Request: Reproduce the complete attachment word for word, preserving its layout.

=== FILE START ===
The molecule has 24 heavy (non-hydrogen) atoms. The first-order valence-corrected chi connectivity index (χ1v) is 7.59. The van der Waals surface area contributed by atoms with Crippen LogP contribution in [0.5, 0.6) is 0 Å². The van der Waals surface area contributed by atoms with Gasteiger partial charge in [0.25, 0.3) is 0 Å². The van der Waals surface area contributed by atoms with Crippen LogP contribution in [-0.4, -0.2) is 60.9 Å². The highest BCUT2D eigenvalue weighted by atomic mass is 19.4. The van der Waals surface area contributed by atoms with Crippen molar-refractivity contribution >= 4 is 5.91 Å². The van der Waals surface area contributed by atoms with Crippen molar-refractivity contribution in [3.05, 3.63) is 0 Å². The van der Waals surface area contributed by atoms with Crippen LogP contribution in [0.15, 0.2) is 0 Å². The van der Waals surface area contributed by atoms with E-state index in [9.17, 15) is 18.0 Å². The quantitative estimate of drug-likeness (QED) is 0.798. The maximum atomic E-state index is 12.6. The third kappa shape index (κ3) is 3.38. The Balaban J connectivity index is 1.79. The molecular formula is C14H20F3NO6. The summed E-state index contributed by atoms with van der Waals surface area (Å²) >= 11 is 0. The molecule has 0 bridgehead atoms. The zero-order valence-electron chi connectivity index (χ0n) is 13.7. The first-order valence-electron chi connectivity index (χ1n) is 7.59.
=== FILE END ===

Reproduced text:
The molecule has 24 heavy (non-hydrogen) atoms. The first-order valence-corrected chi connectivity index (χ1v) is 7.59. The van der Waals surface area contributed by atoms with Crippen LogP contribution in [0.5, 0.6) is 0 Å². The van der Waals surface area contributed by atoms with Gasteiger partial charge in [0.25, 0.3) is 0 Å². The van der Waals surface area contributed by atoms with Crippen LogP contribution in [-0.4, -0.2) is 60.9 Å². The highest BCUT2D eigenvalue weighted by atomic mass is 19.4. The van der Waals surface area contributed by atoms with Crippen molar-refractivity contribution >= 4 is 5.91 Å². The van der Waals surface area contributed by atoms with Crippen molar-refractivity contribution in [3.05, 3.63) is 0 Å². The van der Waals surface area contributed by atoms with Crippen LogP contribution in [0.15, 0.2) is 0 Å². The van der Waals surface area contributed by atoms with E-state index in [9.17, 15) is 18.0 Å². The quantitative estimate of drug-likeness (QED) is 0.798. The maximum atomic E-state index is 12.6. The third kappa shape index (κ3) is 3.38. The Balaban J connectivity index is 1.79. The molecular formula is C14H20F3NO6. The summed E-state index contributed by atoms with van der Waals surface area (Å²) >= 11 is 0. The molecule has 0 bridgehead atoms. The zero-order valence-electron chi connectivity index (χ0n) is 13.7. The first-order valence-electron chi connectivity index (χ1n) is 7.59.